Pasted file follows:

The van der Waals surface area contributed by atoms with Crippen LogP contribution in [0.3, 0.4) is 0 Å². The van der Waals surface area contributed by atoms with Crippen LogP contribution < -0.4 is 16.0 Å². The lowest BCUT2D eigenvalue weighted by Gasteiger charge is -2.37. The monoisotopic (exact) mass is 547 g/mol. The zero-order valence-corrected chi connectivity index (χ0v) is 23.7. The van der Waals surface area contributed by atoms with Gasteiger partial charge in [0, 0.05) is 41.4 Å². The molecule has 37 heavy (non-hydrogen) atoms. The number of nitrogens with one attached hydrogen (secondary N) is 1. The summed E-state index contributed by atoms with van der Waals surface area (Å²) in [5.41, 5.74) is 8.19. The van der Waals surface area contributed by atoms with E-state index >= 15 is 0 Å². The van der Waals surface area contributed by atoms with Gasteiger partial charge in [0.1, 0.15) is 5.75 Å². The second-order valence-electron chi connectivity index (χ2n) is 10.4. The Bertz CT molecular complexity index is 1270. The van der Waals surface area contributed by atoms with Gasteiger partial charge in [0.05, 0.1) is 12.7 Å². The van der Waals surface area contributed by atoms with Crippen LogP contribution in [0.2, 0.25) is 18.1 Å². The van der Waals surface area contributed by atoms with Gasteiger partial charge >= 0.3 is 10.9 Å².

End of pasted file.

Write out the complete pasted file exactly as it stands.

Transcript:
The van der Waals surface area contributed by atoms with Crippen LogP contribution in [0.3, 0.4) is 0 Å². The van der Waals surface area contributed by atoms with Crippen LogP contribution < -0.4 is 16.0 Å². The lowest BCUT2D eigenvalue weighted by Gasteiger charge is -2.37. The monoisotopic (exact) mass is 547 g/mol. The zero-order valence-corrected chi connectivity index (χ0v) is 23.7. The van der Waals surface area contributed by atoms with Gasteiger partial charge in [0, 0.05) is 41.4 Å². The molecule has 37 heavy (non-hydrogen) atoms. The number of nitrogens with one attached hydrogen (secondary N) is 1. The summed E-state index contributed by atoms with van der Waals surface area (Å²) in [5.41, 5.74) is 8.19. The van der Waals surface area contributed by atoms with E-state index >= 15 is 0 Å². The van der Waals surface area contributed by atoms with Gasteiger partial charge in [0.1, 0.15) is 5.75 Å². The second-order valence-electron chi connectivity index (χ2n) is 10.4. The Bertz CT molecular complexity index is 1270. The van der Waals surface area contributed by atoms with Gasteiger partial charge in [0.05, 0.1) is 12.7 Å². The van der Waals surface area contributed by atoms with Crippen LogP contribution in [0.2, 0.25) is 18.1 Å². The van der Waals surface area contributed by atoms with Gasteiger partial charge >= 0.3 is 10.9 Å².